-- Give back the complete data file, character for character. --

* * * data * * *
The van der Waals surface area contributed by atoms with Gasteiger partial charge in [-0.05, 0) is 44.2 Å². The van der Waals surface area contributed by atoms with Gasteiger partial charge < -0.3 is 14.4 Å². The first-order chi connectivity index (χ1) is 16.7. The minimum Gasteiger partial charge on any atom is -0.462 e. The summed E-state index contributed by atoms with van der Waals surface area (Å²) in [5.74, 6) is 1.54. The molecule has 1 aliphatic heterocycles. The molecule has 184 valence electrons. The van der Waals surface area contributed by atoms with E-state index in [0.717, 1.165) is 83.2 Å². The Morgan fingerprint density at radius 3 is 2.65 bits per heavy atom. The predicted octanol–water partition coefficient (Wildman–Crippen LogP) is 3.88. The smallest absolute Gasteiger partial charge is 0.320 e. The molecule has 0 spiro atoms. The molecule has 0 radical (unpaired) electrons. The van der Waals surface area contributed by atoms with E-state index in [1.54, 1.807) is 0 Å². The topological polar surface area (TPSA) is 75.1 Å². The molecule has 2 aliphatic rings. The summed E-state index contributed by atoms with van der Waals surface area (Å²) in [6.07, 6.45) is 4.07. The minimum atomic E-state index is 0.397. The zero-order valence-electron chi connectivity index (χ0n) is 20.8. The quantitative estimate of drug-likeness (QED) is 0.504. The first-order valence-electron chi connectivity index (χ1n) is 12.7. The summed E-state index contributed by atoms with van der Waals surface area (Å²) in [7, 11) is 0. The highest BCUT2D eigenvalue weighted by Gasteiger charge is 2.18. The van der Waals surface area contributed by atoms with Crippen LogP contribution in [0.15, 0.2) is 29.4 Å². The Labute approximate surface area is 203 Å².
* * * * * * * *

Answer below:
The van der Waals surface area contributed by atoms with Gasteiger partial charge in [-0.05, 0) is 44.2 Å². The van der Waals surface area contributed by atoms with Gasteiger partial charge < -0.3 is 14.4 Å². The first-order chi connectivity index (χ1) is 16.7. The minimum Gasteiger partial charge on any atom is -0.462 e. The summed E-state index contributed by atoms with van der Waals surface area (Å²) in [5.74, 6) is 1.54. The molecule has 1 aliphatic heterocycles. The molecule has 184 valence electrons. The van der Waals surface area contributed by atoms with E-state index in [0.717, 1.165) is 83.2 Å². The Morgan fingerprint density at radius 3 is 2.65 bits per heavy atom. The predicted octanol–water partition coefficient (Wildman–Crippen LogP) is 3.88. The smallest absolute Gasteiger partial charge is 0.320 e. The molecule has 0 spiro atoms. The molecule has 0 radical (unpaired) electrons. The van der Waals surface area contributed by atoms with E-state index in [1.54, 1.807) is 0 Å². The topological polar surface area (TPSA) is 75.1 Å². The molecule has 2 aliphatic rings. The summed E-state index contributed by atoms with van der Waals surface area (Å²) in [6.07, 6.45) is 4.07. The minimum atomic E-state index is 0.397. The zero-order valence-electron chi connectivity index (χ0n) is 20.8. The quantitative estimate of drug-likeness (QED) is 0.504. The first-order valence-electron chi connectivity index (χ1n) is 12.7. The summed E-state index contributed by atoms with van der Waals surface area (Å²) in [7, 11) is 0. The highest BCUT2D eigenvalue weighted by Gasteiger charge is 2.18. The van der Waals surface area contributed by atoms with Crippen LogP contribution in [0.15, 0.2) is 29.4 Å². The Labute approximate surface area is 203 Å².